Constitutional constraints - state and local vote requirements: The California Constitution, Article XIIIA, Section 3 provides: "any changes in state taxes enacted for the purpose of increasing revenues collected pursuant thereto whether by increased rates or changes in methods of computation must be imposed by an Act passed by not less than two-thirds of all members elected to each of the two houses of the Legislature, except that no new ad valorum taxes on real property, or sales or transaction taxes on the sales of real property may be imposed."
Per Article XIIIC, Section 2: "No local government may impose, extend, or increase any general tax unless and until that tax is submitted to the electorate and approved by a majority vote." If the local tax is a 'special tax', a 2/3 vote of the electorate is required (Article XIIIA, Section 4; Article XIIIC, Section 2(d)).
Broadening of the tax base should be viewed as a tax increase as it would apply to consumption items not currently taxed, even if the rate is lowered in a revenue neutral proposal.
The sales tax base is defined by state statute thus, perhaps a base broadening should not be considered a tax imposed or increased by local government. It is unclear if a vote of local voters is needed to broaden the sales tax base.
Privilege versus sales tax: R&T Section 6051 that imposes the sales tax literally refers to the tax as imposed upon the "privilege of selling tangible personal property at retail." In contrast, the companion to the sales tax - the use tax, is imposed as an "excise tax" "on the storage, use, or other consumption in this state of tangible personal property purchased from any retailer." Thus, some may argue that the California sales tax is not a tax on consumption, but a tax on doing business as a retailer selling tangible personal property. This appears to be more of a form over substance position. The tax return used by sellers is called a sales and use tax return, rather than a privilege tax return. Also, retailers add the sales tax to the amount they charge the customer and it appears on their invoice as a separate item they were charged. R&T Sec. 6203 calls upon the retailer subject to tax to collect it from the customer and show the amount on the invoice. When a retailer opts not to collect the sales tax, it is typically presented as a special promotion, such as "no sales tax on purchases this weekend." For accounting purposes, the sales tax is not included in revenues, but is treated as a balance sheet item only.
Thus, it appears that the better argument is that while in form, the sales tax is a privilege tax, in substance it is a tax on the consumption of tangible personal property (unless the property is exempt).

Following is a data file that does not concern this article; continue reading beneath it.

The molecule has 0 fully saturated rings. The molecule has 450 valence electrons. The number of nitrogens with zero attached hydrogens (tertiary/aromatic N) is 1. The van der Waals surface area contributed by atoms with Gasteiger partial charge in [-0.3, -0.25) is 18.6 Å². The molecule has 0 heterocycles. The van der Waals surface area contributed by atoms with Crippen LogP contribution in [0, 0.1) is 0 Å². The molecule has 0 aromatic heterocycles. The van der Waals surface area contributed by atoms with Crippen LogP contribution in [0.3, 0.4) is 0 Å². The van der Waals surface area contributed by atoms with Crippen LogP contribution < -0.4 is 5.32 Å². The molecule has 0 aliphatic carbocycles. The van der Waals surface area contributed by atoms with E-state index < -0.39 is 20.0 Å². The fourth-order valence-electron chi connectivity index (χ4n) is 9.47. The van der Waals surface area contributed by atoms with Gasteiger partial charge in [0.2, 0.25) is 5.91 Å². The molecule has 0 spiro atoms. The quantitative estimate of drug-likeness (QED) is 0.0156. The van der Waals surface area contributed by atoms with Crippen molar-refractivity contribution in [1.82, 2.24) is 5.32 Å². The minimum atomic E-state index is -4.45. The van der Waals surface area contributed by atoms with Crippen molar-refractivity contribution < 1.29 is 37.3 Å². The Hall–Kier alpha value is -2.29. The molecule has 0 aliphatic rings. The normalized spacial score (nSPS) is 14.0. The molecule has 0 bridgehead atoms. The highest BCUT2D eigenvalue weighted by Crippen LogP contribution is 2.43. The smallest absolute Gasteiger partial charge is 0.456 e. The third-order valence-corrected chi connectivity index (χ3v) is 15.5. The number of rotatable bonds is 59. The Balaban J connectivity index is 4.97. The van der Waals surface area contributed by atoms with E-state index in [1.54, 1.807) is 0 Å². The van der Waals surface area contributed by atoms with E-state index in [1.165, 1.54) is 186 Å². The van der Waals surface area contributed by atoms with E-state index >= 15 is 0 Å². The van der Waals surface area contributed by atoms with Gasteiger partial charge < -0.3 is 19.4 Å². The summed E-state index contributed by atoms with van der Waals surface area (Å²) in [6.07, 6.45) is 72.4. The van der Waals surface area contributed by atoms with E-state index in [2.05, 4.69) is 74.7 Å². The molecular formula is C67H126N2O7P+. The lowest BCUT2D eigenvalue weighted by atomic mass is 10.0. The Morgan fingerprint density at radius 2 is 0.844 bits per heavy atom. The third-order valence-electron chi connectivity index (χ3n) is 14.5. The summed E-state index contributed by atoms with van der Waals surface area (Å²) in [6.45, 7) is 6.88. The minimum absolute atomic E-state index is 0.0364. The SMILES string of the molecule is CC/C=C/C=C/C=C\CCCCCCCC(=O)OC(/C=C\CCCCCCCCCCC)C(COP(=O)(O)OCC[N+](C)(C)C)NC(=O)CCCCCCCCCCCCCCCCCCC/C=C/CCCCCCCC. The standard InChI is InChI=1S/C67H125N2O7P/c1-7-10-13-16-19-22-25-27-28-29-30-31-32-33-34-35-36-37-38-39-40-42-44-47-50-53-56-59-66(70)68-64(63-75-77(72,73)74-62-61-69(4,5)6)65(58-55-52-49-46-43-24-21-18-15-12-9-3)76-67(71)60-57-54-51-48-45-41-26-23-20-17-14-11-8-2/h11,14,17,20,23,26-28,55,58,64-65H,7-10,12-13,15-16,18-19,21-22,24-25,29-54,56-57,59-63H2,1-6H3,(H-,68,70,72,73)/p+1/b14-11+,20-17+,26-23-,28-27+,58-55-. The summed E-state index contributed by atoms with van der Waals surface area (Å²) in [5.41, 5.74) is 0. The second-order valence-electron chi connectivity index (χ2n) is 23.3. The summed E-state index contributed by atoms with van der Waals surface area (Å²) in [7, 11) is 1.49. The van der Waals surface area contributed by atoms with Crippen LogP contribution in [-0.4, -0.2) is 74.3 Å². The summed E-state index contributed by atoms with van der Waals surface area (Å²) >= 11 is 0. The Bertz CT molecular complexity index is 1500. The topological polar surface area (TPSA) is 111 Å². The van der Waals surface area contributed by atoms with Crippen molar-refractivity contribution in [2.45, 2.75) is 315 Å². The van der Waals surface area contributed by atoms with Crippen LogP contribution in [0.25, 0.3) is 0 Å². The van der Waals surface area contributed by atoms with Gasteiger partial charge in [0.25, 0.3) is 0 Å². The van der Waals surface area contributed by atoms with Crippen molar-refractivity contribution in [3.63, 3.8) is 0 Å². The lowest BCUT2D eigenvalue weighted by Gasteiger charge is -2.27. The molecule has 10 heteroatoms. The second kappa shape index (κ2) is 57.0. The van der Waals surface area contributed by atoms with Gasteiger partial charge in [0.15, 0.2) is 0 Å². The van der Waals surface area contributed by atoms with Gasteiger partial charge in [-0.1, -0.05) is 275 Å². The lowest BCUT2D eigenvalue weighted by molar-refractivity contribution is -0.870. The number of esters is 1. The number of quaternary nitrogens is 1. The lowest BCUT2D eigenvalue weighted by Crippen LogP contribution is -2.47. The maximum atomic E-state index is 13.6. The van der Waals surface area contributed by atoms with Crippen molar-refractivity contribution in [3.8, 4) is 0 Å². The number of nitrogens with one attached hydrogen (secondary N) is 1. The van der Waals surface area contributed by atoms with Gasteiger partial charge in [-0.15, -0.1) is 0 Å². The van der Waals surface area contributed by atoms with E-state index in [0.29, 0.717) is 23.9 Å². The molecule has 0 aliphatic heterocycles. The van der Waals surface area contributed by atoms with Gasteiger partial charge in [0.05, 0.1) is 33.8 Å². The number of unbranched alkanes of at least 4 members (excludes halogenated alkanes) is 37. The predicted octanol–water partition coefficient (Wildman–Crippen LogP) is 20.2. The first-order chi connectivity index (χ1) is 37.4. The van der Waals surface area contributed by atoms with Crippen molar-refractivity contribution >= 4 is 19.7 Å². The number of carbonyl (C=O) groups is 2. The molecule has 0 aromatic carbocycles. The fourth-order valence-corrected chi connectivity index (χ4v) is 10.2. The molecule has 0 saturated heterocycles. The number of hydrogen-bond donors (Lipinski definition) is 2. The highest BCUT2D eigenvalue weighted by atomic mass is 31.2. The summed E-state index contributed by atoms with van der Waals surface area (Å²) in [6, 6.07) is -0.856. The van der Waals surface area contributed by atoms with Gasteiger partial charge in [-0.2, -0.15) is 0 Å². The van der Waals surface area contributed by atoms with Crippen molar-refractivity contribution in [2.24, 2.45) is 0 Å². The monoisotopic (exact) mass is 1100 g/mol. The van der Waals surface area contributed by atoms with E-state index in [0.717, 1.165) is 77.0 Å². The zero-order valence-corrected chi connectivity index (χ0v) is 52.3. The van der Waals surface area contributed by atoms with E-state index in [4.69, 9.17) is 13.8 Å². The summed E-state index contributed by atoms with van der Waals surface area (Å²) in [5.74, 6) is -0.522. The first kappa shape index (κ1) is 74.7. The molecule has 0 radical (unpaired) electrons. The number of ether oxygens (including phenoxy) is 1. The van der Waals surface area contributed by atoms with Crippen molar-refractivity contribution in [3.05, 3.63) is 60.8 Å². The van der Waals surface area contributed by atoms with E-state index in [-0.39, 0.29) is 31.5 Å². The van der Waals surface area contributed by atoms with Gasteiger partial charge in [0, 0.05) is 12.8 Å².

Concerns about taxing services: Any talk about applying sales tax to services will lead many to raise the past instances in Florida and Massachusetts, and more recently - Michigan, as to why it cannot be done despite the reality that several states successfully tax many types of services. In 1987 and 1990, respectively, Florida and Massachusetts began to tax some services and soon thereafter, repealed that tax.
Issues that arose in the states where an expanded sales tax failed are ones that can be prevented, as evidenced by the application of taxes on some services in other states today, such as Minnesota and New Jersey. For example, advertising was one of the services covered under Florida's expanded sales tax. This was problematic because it can be difficult to determine where advertising services should be taxed. If the services were provided from outside of the state, arguably, the in-state user would need to self assess. What if the advertising services benefited a taxpayer with operations in more than one state - how would such services be allocated to Florida and should any be allocated there. This problem is not one that should translate into believing that a tax on services is unworkable. Florida should have prevented the advertising problem by not subjecting services used by businesses to sales tax. When businesses pay sales tax, it is added into their pricing structure and consumers indirectly pay the tax. If the items sold are subject to sales tax, then there is a tax on a tax (known as pyramiding).
A problem with the failed Michigan sales tax on services is that the implementation period was only 2 months! HB 5198 was signed into law on October 2, 2007 and tax was to be collected on 23 services starting December 1, 2007. Two months is not enough time for the state tax agency to provide outreach and training to service businesses that become subject to sales tax collection. It doesn't provide time for the services businesses to get their systems in place to be able to collect the tax. The enacting legislation also provided no financial assistance to the businesses.
Use tax collection: A broadened sales tax base will increase the amount of uncollected use tax. That is, many of the items in a broadened sales tax will be purchased from vendors who have no physical presence (nexus) in California, thus no sales tax will be collected (unless the vendor has voluntarily registered to collect it). However, the California buyer will need to self-assess and pay use tax on the purchase. Use tax collection is weak and a broadened sales tax base will lead to a greater amount of uncollected use tax. Efforts can be made though to address this collection problem.